strangeguitars at GMAIL.COM
Sat Apr 19 14:51:43 UTC 2008
In the Sophia, Maria / what do pros do thread, Damian Hall said:
> No, we don't as far as I (white, 30s, Londoner) am aware, except in the stock
> phrase 'black Maria' for a police vehicle used to transport people from prison
> to court etc, which always has [m@ rai @]. And I'm not sure how many people
> would use _that_ any more, since it's losing what little transparency it still
> had: 'black Marias' are usually coloured white, and the 'Maria' part was never
> transparent (recently) anyway. The girl's name is always [m@ ri: @], and it's
> always [a: vej m@ ri: @] for the Latin prayer, etc.
I'm interested in people's thought's on IPA diphthong notation.
Here, we see [ai] and [ej], and at the other extreme we sometimes see
[aI] and [eI] and even just [e]. Probably the latter ones are more
common, but I see them as less accurate. I'm not too fond of the [j]
notation in vowels, because I see [j], [w], and [r] (used as in [rEd]
-- not the trill) as semi-plosives that feature opening movements
rather than closing movements, but I find them preferable to
diphthongs with [I] and [U] in American English.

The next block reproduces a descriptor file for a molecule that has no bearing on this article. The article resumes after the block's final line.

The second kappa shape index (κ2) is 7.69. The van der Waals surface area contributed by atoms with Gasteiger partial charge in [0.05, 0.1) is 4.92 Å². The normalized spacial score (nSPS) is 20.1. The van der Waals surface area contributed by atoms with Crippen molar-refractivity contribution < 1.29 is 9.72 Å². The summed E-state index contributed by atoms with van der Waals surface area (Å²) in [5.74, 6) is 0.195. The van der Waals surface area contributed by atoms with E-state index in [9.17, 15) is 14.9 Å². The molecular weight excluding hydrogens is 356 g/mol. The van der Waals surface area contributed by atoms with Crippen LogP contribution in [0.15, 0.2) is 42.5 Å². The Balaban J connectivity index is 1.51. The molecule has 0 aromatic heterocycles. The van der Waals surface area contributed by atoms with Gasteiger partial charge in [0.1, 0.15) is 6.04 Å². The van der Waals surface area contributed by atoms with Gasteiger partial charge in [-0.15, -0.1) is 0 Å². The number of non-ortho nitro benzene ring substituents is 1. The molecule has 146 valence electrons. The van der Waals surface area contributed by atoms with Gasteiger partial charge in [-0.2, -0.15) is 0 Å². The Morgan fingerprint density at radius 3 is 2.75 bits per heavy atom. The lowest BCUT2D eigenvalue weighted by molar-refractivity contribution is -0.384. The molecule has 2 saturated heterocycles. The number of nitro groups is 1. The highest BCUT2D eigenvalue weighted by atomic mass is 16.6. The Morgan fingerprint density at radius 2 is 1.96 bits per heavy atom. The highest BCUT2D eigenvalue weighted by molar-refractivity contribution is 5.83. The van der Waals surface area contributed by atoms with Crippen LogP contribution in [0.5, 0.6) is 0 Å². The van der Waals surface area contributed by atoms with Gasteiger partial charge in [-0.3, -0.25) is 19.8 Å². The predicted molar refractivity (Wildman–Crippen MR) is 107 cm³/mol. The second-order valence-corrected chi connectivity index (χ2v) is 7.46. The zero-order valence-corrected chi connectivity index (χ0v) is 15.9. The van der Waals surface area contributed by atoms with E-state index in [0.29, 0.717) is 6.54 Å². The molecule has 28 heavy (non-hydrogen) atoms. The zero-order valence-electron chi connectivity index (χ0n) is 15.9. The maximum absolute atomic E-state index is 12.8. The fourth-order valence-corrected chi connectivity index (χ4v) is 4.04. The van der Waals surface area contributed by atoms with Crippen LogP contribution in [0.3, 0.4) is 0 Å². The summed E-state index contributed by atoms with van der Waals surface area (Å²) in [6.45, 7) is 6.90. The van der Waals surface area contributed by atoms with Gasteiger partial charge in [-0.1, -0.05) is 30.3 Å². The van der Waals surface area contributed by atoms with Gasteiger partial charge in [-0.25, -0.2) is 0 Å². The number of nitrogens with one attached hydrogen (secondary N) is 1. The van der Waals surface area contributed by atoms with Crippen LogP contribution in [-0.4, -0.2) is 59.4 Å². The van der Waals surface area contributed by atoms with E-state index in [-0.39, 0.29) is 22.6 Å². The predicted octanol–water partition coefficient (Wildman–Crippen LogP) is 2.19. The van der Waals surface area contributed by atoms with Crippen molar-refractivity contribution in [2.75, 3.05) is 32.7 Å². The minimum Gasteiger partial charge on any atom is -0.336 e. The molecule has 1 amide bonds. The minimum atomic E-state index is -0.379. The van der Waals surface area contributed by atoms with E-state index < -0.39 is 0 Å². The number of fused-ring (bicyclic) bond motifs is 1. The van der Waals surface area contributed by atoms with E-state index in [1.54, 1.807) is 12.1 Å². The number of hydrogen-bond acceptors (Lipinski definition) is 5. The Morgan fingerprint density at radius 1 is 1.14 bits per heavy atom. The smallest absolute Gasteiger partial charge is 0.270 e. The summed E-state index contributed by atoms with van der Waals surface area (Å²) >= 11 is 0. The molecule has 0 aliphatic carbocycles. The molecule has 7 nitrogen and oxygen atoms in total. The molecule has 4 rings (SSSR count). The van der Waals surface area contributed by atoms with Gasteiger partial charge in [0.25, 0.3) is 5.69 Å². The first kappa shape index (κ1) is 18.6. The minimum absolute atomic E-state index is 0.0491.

When I see [aI] and [eI], I hear RP, but with [ai] (or with the round
a) and [ei] I hear "General American", so when people use [aI]/[eI] to
transcribe American speech, it gives me a "this is wrong" kind of
I remember reading somewhere (this was a long time ago, so I have no
idea where; if it rings a bell, please speak up) that the second
character in a diphthong shows the direction of the diphthong, and not
the destination, and that which character is used is up to personal
preference. I know that IPA is designed to be flexible, but I also
find it disconcerting that the IPA handbook doesn't give a clue on how
to transcribe or represent diphthongs.
When I teach pronunciation here, I use [ɑi], [ei] [ou] (or [o̜u] to
contrast with the ), [oi], and [æu]. I avoid using [a] because it is
used to represent vowels all along the bottom of the vowel quadrangle,
and I want to be clear which vowels are more front and which are more
back. Does anyone find this usage undesirable in any respect?
Jilin City, China
The American Dialect Society - http://www.americandialect.org
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